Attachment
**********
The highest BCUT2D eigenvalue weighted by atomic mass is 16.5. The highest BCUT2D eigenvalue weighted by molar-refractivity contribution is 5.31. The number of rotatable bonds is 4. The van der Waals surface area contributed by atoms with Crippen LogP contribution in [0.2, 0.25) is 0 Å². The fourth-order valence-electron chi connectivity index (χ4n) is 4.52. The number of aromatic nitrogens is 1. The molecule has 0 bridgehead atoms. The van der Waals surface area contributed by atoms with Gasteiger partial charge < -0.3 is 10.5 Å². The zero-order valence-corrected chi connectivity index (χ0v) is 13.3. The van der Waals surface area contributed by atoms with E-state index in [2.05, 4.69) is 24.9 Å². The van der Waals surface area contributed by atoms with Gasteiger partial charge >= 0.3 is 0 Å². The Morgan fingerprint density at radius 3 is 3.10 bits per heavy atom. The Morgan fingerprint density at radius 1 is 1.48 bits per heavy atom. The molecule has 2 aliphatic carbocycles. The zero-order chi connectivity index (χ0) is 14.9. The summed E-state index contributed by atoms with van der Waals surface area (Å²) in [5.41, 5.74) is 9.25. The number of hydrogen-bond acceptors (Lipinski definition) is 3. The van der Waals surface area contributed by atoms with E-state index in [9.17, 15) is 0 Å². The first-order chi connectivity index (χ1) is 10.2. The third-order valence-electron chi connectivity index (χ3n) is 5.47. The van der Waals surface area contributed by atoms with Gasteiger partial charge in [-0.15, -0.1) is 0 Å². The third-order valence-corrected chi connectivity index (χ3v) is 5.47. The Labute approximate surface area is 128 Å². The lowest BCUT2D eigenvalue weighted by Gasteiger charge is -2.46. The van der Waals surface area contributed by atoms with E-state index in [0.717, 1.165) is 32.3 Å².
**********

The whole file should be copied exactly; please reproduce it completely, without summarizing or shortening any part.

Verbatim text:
The highest BCUT2D eigenvalue weighted by atomic mass is 16.5. The highest BCUT2D eigenvalue weighted by molar-refractivity contribution is 5.31. The number of rotatable bonds is 4. The van der Waals surface area contributed by atoms with Crippen LogP contribution in [0.2, 0.25) is 0 Å². The fourth-order valence-electron chi connectivity index (χ4n) is 4.52. The number of aromatic nitrogens is 1. The molecule has 0 bridgehead atoms. The van der Waals surface area contributed by atoms with Gasteiger partial charge < -0.3 is 10.5 Å². The zero-order valence-corrected chi connectivity index (χ0v) is 13.3. The van der Waals surface area contributed by atoms with E-state index in [2.05, 4.69) is 24.9 Å². The van der Waals surface area contributed by atoms with Gasteiger partial charge >= 0.3 is 0 Å². The Morgan fingerprint density at radius 3 is 3.10 bits per heavy atom. The Morgan fingerprint density at radius 1 is 1.48 bits per heavy atom. The molecule has 2 aliphatic carbocycles. The zero-order chi connectivity index (χ0) is 14.9. The summed E-state index contributed by atoms with van der Waals surface area (Å²) in [5.41, 5.74) is 9.25. The number of hydrogen-bond acceptors (Lipinski definition) is 3. The van der Waals surface area contributed by atoms with E-state index in [9.17, 15) is 0 Å². The first-order chi connectivity index (χ1) is 10.2. The third-order valence-electron chi connectivity index (χ3n) is 5.47. The van der Waals surface area contributed by atoms with Gasteiger partial charge in [-0.15, -0.1) is 0 Å². The third-order valence-corrected chi connectivity index (χ3v) is 5.47. The Labute approximate surface area is 128 Å². The lowest BCUT2D eigenvalue weighted by Gasteiger charge is -2.46. The van der Waals surface area contributed by atoms with E-state index in [0.717, 1.165) is 32.3 Å².